Pattie Lovett-Reid: Financial tips for the newly-single
When two in a household become one, financial circumstances change drastically. Suddenly, you become chief financial officer of your own life. That can leave you overwhelmed and frustrated.
What happens next is up to you, since how you tackle a break-up, divorce or separation will depend on your particular situation. Here are other considerations to make as you work toward achieving financial independence:
1. Become your own CFO
Nobody cares more about your financial well-being than you do, so don’t abdicate financial responsibility to anyone. Take charge now.
2. Set goals
Set realistic financial goals for the short-, medium- and long-term. Be personally accountable for reaching them.
3. Avoid these common mistakes
• Throwing caution to the wind when it comes to spending, saving or investing. Know your numbers.
• Being too hard on yourself. Short-term goals do matter. Especially after a sudden split from your partner, it is okay to cut yourself some slack.
• Under-estimating the power of compounding. When you owe money, it can destroy your plan. When you invest, it can grow your plan.
• Not knowing where you are going. Develop a plan now — one that excites you and keeps you motivated and moving forward.
• Not asking for help. Savvy people ask questions and seek out resources.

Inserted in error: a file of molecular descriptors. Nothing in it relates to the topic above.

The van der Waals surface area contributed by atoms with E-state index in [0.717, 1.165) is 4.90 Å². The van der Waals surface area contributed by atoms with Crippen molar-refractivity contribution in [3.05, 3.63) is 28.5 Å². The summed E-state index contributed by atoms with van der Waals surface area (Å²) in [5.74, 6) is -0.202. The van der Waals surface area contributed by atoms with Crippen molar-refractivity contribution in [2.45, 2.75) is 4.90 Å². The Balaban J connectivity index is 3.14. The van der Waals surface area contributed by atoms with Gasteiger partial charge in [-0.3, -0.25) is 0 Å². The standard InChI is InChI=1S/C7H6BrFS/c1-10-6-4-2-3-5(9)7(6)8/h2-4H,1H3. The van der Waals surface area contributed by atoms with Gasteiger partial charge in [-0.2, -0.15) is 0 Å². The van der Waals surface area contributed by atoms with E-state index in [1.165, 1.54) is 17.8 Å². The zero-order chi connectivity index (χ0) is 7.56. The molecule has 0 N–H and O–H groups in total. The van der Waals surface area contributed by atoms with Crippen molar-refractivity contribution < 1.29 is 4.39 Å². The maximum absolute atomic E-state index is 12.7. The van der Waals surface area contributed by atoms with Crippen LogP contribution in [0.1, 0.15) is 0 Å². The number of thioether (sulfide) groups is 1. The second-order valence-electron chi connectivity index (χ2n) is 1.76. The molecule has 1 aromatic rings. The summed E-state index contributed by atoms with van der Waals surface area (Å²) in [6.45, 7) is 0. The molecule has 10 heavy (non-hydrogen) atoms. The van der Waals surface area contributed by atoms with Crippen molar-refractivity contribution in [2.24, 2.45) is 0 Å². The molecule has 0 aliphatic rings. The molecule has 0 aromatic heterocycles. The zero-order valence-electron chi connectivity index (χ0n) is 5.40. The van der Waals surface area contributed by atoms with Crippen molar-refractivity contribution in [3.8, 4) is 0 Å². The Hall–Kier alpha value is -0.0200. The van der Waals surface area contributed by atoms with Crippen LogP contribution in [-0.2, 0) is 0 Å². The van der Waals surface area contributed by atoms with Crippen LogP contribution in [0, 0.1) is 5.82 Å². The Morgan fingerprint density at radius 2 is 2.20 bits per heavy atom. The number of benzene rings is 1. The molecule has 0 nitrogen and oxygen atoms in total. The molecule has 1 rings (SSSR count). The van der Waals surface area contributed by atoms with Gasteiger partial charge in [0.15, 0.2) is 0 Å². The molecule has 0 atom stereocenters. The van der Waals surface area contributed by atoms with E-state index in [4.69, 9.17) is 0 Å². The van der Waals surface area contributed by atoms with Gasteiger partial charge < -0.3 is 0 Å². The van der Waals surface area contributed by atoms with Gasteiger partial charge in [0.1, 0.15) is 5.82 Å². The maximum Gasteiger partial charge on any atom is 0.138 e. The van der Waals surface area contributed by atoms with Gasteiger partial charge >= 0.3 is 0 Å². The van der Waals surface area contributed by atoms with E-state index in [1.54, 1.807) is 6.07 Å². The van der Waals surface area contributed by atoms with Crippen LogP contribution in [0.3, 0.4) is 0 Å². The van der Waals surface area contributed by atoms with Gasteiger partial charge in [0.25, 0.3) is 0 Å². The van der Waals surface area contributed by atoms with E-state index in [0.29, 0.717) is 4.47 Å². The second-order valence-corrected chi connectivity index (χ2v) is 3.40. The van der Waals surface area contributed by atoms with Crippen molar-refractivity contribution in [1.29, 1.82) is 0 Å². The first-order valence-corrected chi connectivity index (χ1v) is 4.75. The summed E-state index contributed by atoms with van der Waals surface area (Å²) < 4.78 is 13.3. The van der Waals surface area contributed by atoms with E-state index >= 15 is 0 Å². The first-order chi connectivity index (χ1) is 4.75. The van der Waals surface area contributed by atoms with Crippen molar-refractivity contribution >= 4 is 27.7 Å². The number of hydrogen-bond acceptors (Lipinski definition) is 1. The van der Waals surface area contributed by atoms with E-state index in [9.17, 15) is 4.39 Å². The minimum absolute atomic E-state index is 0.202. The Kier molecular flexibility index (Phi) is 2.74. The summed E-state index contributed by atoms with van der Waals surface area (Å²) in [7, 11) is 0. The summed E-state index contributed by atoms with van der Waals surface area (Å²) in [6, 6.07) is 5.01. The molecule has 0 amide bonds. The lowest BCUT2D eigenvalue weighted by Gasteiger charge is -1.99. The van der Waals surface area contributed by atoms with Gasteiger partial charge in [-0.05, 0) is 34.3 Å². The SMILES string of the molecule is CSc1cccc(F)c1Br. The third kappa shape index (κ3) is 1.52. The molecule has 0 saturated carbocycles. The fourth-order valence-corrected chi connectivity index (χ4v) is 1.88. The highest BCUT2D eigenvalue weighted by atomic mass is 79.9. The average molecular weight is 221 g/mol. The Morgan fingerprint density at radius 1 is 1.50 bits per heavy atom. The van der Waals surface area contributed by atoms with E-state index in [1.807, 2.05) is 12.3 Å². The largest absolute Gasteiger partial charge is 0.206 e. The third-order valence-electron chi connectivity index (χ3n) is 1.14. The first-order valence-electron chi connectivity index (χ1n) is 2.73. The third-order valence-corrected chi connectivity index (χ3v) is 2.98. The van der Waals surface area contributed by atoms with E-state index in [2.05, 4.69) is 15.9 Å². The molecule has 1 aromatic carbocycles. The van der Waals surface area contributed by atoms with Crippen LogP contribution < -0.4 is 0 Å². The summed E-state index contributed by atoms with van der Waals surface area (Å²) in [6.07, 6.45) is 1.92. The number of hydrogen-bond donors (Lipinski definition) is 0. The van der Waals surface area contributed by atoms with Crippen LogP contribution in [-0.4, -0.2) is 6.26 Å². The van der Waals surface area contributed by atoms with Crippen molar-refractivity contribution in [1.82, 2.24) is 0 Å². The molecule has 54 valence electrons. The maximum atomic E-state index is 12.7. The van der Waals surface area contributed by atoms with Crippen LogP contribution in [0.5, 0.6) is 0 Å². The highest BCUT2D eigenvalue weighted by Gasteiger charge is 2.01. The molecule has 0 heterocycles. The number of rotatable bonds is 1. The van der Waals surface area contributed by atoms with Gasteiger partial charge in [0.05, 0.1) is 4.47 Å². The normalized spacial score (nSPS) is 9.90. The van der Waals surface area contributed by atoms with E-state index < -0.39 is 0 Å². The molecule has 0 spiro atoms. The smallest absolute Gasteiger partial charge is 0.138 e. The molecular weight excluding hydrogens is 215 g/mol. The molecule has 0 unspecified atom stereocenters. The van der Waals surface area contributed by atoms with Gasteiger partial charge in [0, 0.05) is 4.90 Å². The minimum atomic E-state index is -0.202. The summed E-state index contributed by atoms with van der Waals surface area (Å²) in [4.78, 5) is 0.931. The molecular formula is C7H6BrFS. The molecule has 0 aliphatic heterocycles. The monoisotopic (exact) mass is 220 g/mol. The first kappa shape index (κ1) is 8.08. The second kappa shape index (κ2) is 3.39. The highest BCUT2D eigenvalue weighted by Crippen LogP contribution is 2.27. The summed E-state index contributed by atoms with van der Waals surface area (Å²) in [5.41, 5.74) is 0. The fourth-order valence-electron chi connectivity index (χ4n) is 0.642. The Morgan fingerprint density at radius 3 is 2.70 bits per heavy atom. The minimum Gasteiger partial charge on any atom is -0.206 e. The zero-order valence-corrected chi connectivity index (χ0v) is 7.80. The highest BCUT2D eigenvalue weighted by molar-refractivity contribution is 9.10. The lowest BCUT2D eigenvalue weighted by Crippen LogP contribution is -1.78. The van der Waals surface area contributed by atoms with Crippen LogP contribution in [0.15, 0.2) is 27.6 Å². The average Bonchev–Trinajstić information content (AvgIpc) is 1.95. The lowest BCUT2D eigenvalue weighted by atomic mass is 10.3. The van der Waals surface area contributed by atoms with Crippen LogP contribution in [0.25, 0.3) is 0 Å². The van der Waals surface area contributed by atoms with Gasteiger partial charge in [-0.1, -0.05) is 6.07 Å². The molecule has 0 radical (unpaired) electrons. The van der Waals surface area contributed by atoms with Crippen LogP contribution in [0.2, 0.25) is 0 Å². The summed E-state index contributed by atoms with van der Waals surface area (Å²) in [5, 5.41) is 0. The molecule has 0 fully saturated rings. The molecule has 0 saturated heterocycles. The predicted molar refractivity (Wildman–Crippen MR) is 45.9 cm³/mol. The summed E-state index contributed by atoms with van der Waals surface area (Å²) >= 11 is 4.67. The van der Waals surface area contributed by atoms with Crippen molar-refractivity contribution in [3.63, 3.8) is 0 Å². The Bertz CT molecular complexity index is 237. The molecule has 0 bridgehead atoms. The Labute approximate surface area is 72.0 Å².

• Procrastinating. Being paralyzed with fear will not help you get to a better place financially.
4. Learn more, earn more
• Upgrade your financial literacy and skills.
• Seek advice from professionals — financial advisor, lawyer, accountant, etc. — you trust.
5. Be disciplined
• Pay yourself first!
• Think hard about your wants versus your needs.
• Work with a financial advisor to discover your true risk tolerance and implement an appropriate long-term portfolio strategy.
• Stick to your plan and don’t be tempted to go off-track by short-term market movements.
6. Go beyond
• “Buy and hold” to defer taxes.
• Maximize your RRSP and TFSA contributions.
• Remember that dividends are your secret weapon.
• Maximize tax deductions.
• Maximize employee benefits. Ensure you have the right coverage for your new situation.
• Employ yourself, part- or full-time.
• Don’t forget about short- and long-term disability insurance, critical illness insurance and employee life insurance plans.
• Take a long-term approach to saving and investing.
• Set up a pre-authorized purchase plan.
• Set aside enough money to cover living expenses for six to nine months, for contingencies.
Tick the boxes as you go. Soon enough, you will build financial momentum.
February is Your Money Month at BNN Bloomberg. For more content like this, visit BNNBloomberg.ca/personal-finance